I explained to her that I was feeling anxious about the delivery and that probably I would panic because of it.  What attracts me in option #2 is having a personal coach to talk me through. The idea is that I wouldn't need to panic, I'd have the professional by my side to push the emergency button if necessary.   
The doctor didn't brush away my concerns, she suggested I talk to one of the midwives of the hospital's maternity ward.

Thus, I made an appointment with said hospital midwife. Turns out, she works at the hospital part time and with the rest of her time has her own practice. In her practice, she doesn't do home births or lead hospital births. She does monitor labour at home and then escort you to the maternity ward, where she hands you over to the hospital staff present. Apparently, my ob/gyn had consulted with her beforehand, because she said it might be possible to stay with me for the rest of the delivery, to coach me until the ob/gyn would take over.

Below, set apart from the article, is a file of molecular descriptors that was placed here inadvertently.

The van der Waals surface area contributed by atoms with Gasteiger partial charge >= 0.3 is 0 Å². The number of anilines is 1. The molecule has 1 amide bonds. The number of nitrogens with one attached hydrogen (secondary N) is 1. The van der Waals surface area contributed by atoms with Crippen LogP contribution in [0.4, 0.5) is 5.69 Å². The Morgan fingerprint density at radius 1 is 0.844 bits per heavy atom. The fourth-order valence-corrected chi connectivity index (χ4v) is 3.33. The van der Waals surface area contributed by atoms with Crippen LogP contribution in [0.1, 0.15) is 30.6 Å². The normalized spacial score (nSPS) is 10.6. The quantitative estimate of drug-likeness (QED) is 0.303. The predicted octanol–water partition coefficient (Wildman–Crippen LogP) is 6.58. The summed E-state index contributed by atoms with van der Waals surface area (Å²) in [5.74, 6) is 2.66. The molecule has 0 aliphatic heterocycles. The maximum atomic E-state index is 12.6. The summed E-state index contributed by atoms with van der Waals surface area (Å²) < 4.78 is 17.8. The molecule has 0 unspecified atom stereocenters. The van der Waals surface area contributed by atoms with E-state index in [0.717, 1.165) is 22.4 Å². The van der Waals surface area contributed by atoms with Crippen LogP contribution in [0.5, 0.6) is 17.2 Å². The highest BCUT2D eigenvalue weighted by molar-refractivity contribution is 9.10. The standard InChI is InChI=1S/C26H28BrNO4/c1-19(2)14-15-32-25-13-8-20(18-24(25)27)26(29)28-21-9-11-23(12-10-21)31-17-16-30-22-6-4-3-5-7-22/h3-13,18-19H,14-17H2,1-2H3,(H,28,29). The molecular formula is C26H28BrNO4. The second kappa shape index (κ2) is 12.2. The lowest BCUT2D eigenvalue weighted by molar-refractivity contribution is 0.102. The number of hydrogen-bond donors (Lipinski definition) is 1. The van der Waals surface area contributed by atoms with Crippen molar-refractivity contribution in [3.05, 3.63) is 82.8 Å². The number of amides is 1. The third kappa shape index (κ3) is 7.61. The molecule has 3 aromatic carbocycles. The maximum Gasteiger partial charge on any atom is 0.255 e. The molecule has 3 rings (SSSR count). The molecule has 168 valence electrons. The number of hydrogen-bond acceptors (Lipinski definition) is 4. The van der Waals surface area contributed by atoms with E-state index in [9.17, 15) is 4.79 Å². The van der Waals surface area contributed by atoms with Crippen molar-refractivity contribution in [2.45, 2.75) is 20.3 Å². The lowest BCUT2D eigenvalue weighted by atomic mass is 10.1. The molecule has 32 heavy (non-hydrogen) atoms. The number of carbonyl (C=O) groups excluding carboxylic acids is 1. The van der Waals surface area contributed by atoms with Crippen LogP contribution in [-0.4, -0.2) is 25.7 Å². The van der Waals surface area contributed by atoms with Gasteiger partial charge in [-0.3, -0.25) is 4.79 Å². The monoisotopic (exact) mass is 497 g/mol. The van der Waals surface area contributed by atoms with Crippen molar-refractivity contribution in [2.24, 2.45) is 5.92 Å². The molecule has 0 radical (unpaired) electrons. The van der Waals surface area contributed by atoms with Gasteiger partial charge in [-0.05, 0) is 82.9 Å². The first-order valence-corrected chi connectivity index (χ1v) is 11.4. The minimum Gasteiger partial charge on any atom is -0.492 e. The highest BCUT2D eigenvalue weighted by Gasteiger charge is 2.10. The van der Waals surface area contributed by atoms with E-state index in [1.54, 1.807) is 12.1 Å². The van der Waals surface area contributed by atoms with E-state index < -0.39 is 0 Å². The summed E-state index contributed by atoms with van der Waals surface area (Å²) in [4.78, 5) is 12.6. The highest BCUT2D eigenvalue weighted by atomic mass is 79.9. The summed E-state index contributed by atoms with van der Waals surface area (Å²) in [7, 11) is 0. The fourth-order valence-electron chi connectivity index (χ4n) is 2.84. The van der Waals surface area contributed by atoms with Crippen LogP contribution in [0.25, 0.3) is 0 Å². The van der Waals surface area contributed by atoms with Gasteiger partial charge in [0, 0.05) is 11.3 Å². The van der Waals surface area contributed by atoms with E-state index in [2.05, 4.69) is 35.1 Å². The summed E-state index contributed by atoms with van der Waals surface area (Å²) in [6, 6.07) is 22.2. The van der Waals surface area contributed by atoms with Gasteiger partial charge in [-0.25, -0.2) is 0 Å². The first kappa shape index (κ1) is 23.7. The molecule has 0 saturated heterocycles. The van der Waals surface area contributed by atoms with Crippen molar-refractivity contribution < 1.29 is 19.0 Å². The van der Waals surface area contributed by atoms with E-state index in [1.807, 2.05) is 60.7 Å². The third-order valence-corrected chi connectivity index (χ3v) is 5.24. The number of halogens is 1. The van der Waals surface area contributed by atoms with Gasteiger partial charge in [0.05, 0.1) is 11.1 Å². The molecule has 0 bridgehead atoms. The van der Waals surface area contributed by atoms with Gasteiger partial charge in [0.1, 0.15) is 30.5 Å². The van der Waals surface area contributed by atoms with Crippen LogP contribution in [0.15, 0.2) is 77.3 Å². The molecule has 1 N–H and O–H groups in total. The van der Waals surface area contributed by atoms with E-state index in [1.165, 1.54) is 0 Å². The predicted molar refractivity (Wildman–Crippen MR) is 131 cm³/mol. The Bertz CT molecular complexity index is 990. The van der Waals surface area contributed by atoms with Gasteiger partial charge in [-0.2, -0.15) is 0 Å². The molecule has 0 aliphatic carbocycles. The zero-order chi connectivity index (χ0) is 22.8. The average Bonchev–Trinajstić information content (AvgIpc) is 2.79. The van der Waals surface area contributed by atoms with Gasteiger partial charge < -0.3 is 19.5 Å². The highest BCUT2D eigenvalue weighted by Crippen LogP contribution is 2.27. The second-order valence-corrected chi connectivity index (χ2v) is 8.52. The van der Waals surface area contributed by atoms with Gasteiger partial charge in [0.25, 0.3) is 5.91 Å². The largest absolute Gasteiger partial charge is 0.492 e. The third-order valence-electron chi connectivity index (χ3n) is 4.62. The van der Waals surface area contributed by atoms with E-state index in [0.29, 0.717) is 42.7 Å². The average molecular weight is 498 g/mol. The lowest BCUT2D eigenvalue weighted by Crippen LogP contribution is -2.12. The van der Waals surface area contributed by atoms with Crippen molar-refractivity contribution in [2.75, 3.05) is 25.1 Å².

I'm still wavering what to do, though I think I'll try to make the hospital birth with personal coach scenario happen (provided we get that far). If tragedy does strike, I don't want to be left wondering 'what if I had stuck to my ob/gyn?'. There are no guarantees, but then at least I'll have done everything in my power to make it to the other side safe and sound.



At 15 May, 2007 01:25, Anonymous Anonymous said...